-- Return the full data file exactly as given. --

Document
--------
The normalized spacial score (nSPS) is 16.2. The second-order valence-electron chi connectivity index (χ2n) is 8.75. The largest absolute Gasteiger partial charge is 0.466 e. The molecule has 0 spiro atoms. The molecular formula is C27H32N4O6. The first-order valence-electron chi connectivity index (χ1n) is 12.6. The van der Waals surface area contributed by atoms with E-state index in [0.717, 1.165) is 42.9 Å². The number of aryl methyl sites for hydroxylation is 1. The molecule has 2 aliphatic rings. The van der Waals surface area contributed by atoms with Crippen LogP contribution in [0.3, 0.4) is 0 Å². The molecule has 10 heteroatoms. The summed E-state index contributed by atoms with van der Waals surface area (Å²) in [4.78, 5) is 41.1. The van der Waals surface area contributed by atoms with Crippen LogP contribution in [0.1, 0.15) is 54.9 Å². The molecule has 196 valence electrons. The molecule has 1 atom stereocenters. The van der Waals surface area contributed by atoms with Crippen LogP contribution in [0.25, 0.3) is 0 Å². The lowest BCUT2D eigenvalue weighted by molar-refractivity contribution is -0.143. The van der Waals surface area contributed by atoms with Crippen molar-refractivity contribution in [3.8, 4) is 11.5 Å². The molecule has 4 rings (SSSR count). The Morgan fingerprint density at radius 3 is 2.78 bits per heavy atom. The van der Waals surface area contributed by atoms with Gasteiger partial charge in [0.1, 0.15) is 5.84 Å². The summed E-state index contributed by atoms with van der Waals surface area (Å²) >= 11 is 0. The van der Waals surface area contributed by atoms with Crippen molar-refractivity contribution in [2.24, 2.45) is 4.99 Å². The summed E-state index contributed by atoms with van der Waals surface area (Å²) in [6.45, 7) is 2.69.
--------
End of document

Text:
The normalized spacial score (nSPS) is 16.2. The second-order valence-electron chi connectivity index (χ2n) is 8.75. The largest absolute Gasteiger partial charge is 0.466 e. The molecule has 0 spiro atoms. The molecular formula is C27H32N4O6. The first-order valence-electron chi connectivity index (χ1n) is 12.6. The van der Waals surface area contributed by atoms with E-state index in [0.717, 1.165) is 42.9 Å². The number of aryl methyl sites for hydroxylation is 1. The molecule has 2 aliphatic rings. The van der Waals surface area contributed by atoms with Crippen LogP contribution in [0.3, 0.4) is 0 Å². The molecule has 10 heteroatoms. The summed E-state index contributed by atoms with van der Waals surface area (Å²) in [4.78, 5) is 41.1. The van der Waals surface area contributed by atoms with Crippen LogP contribution in [0.1, 0.15) is 54.9 Å². The molecule has 196 valence electrons. The molecule has 1 atom stereocenters. The van der Waals surface area contributed by atoms with Crippen LogP contribution in [0.25, 0.3) is 0 Å². The lowest BCUT2D eigenvalue weighted by molar-refractivity contribution is -0.143. The van der Waals surface area contributed by atoms with Crippen molar-refractivity contribution in [3.8, 4) is 11.5 Å². The molecule has 4 rings (SSSR count). The Morgan fingerprint density at radius 3 is 2.78 bits per heavy atom. The van der Waals surface area contributed by atoms with Gasteiger partial charge in [0.1, 0.15) is 5.84 Å². The summed E-state index contributed by atoms with van der Waals surface area (Å²) >= 11 is 0. The van der Waals surface area contributed by atoms with Crippen molar-refractivity contribution in [2.24, 2.45) is 4.99 Å². The summed E-state index contributed by atoms with van der Waals surface area (Å²) in [6.45, 7) is 2.69.